This Week In Security: MOAB, Microsoft, And Printers

This week, news has broken of the Mother of All Breaches, MOAB. It’s 12 terabytes and 26 billion records, averaging about 500 bytes each. Now note that a record here is likely not a discrete email address, but simply a piece of data — a row on the database.

Now before we all lose our minds over this, there’s an important detail to take note of: These aren’t new leaks. This is a compilation of leaks, and as far as researchers have checked, there aren’t any new leaks disclosed here. This was someone’s database of accumulated leak data, accidentally re-leaked via an unsecured database. [Troy Hunt] goes so far as to speculate that it could be from a breach search service, which sounds pretty plausible.

There was yet another release of credentials late last week that hasn’t attracted as much attention, but seems to represent a much bigger issue. The Naz.api data set isn’t a breach where a company was hacked, and their entire user database was stolen. Instead, this one is combination of a credential stuffing list and stealer logs.

Credential stuffing is basically a smarter brute force attack, where the credentials from one breach are tried on multiple other sites. Such a list is just the results where guesses were successful. The really interesting bit is that this dataset seems to include stealer logs. Put simply, that’s the results of malware that scrapes victim machines for credentials.

Naz.api has over 70 million unique email addresses, and it looks like about a third of them are new, at least according to the Haveibeenpwned dataset. Now that’s significant, though not really worthy of the MOAB title, either. Continue reading “This Week In Security: MOAB, Microsoft, And Printers”

San Francisco Sues To Keep Autonomous Cars Out Of The City

Although the arrival of self-driving cars and taxis in particular seems to be eternally ‘just around the corner’ for most of us, in an increasing number of places around the world they’re already operational, with Waymo being quite prevalent in the US. Yet despite approval by the relevant authorities, the city of San Francisco has opted to sue the state commission that approved Google’s Waymo and GM’s Cruise. Their goal? To banish these services from the streets of SF, ideally forever.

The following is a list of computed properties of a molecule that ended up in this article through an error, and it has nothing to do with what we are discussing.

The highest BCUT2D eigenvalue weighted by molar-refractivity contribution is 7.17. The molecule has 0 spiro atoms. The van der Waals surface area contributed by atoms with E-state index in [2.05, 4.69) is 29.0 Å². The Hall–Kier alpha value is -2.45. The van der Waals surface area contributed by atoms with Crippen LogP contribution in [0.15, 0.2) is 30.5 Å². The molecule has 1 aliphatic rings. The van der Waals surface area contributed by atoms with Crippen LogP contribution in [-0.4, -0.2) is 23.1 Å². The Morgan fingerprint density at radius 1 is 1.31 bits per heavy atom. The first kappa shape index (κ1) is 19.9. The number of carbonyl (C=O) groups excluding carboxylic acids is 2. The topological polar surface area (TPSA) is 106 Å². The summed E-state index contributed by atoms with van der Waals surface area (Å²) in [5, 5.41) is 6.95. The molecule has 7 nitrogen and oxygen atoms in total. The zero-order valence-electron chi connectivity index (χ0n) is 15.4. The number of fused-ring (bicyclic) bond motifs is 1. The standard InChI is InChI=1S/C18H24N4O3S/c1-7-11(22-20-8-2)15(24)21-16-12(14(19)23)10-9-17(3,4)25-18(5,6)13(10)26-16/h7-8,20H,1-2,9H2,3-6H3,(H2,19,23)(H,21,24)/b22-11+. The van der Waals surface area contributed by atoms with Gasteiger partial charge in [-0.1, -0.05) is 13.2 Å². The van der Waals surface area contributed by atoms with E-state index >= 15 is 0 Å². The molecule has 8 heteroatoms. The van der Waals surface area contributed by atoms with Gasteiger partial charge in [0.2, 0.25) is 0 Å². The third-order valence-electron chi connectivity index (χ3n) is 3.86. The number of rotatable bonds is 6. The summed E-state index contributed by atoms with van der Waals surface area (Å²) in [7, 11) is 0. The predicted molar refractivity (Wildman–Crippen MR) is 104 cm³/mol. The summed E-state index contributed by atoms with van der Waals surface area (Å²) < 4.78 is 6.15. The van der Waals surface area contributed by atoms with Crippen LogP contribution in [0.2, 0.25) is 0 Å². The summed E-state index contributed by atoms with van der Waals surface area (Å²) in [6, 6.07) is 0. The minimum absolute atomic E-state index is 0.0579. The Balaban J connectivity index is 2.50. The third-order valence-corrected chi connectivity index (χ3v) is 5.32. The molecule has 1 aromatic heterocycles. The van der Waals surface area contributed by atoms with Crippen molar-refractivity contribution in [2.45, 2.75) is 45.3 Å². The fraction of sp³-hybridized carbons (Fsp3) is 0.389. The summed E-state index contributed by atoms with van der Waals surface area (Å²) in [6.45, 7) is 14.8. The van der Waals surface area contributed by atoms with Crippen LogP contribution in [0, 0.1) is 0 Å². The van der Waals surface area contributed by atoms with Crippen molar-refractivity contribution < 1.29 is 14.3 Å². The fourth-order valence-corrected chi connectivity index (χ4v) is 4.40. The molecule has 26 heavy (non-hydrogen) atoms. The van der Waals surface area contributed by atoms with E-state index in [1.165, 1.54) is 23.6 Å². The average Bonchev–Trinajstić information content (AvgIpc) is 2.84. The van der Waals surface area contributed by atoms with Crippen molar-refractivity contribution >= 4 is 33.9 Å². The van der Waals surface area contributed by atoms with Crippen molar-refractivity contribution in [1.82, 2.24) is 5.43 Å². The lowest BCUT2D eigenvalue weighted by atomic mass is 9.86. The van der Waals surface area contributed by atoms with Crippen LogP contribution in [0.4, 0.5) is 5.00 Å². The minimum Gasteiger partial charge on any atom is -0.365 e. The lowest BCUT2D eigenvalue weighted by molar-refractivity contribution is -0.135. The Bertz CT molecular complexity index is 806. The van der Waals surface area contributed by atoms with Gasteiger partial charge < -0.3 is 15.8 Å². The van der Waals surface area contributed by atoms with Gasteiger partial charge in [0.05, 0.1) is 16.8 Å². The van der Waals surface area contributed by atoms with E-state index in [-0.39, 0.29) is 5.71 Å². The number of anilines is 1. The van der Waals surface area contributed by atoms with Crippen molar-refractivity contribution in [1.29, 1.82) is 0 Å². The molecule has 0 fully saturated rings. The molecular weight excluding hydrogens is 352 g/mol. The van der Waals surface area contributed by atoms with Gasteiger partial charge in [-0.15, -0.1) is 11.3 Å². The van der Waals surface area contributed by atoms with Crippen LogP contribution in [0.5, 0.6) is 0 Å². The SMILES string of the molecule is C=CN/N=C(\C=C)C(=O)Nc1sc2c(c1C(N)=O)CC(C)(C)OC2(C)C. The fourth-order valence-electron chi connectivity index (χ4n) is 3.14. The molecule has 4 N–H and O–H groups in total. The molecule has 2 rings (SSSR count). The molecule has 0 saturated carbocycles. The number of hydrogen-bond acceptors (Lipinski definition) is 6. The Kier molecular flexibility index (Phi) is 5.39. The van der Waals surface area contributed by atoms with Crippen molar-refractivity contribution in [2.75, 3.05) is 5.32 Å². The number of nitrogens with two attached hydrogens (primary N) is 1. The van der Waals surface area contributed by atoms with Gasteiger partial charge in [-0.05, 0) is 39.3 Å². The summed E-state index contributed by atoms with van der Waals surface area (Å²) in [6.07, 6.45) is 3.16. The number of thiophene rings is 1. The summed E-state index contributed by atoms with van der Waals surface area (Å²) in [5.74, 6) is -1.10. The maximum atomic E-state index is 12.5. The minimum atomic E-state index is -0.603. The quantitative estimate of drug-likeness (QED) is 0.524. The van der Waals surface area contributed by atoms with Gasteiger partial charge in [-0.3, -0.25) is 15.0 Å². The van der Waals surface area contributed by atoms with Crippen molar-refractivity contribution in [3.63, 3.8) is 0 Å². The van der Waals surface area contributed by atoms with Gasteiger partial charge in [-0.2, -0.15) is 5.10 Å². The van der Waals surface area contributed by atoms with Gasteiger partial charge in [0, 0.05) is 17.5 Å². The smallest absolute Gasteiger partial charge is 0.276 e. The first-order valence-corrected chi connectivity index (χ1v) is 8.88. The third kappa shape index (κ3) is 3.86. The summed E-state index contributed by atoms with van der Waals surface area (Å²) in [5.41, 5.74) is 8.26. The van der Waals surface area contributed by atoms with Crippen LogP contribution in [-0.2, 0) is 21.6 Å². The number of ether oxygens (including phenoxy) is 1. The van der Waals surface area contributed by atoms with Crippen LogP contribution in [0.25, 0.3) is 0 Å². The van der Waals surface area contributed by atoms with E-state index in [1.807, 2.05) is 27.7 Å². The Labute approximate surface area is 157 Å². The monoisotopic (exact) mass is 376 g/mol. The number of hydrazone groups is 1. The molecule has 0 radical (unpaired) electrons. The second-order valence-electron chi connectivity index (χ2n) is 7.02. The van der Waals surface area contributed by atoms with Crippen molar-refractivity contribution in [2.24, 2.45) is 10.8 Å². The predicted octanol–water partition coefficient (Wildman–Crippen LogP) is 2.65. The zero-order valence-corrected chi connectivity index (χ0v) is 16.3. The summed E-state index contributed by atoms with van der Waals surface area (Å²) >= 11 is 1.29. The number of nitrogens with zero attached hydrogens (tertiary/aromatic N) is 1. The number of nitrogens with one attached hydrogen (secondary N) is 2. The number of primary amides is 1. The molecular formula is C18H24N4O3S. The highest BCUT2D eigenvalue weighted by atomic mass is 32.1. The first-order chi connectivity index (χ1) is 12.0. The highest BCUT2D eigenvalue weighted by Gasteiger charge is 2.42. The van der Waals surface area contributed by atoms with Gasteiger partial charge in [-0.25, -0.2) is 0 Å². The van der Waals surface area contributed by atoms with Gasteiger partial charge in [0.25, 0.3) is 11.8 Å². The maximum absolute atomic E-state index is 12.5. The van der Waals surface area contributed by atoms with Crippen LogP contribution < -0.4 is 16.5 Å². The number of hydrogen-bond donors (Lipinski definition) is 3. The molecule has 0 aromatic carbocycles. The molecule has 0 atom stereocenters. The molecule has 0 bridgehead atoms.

Whether they will succeed in this seems highly doubtful. Although Cruise has lost its license to operate in California after a recent fatal accident, Waymo’s track record is actually quite good. Using public information sources, there’s a case to be made that Waymo cars are significantly safer to be in or around than those driven by human operators. When contrasted with Cruise’s troubled performance, it would seem that the problem with self-driving cars isn’t so much the technology as it is the safety culture of the company around it.

Yet despite Waymo’s better-than-humans safety record, it is regarded as a ‘nuisance’, leading some to sabotage the cars. The more reasonable take would seem to be that although technology is not mature yet, it has the overwhelming advantage over human drivers that it never drives distracted or intoxicated, and can be deterministically improved and tweaked across all cars based on experiences.

These considerations have been taken into account by the state commission that has approved Waymo operating in SF, which is why legal experts note that SF case’s chances are very slim based on the available evidence.

Reviving A Sensorless X-Ray Cabinet With Analog Film

In the same way that a doctor often needs to take a non-destructive look inside a patient to diagnose a problem, those who seek to reverse engineer electronic systems can greatly benefit from the power of X-ray vision. The trouble is that X-ray cabinets designed for electronics are hideously expensive, even on the secondary market. Unless, of course, their sensors are kaput, in which case they’re not of much use. Or are they?

[Aleksandar Nikolic] and [Travis Goodspeed] strongly disagree, to the point that they dedicated a lot of work documenting how they capture X-ray images on plain old analog film. Of course, this is nothing new — [Wilhelm Konrad Roentgen] showed that photographic emulsions are sensitive to “X-light” all the way back in the 1890s, and film was the de facto image sensor for radiography up until the turn of this century. But CMOS sensors have muscled their way into film’s turf, to the point where traditional silver nitrate emulsions and wet processing of radiographic films, clinical and otherwise, are nearly things of the past. Continue reading “Reviving A Sensorless X-Ray Cabinet With Analog Film”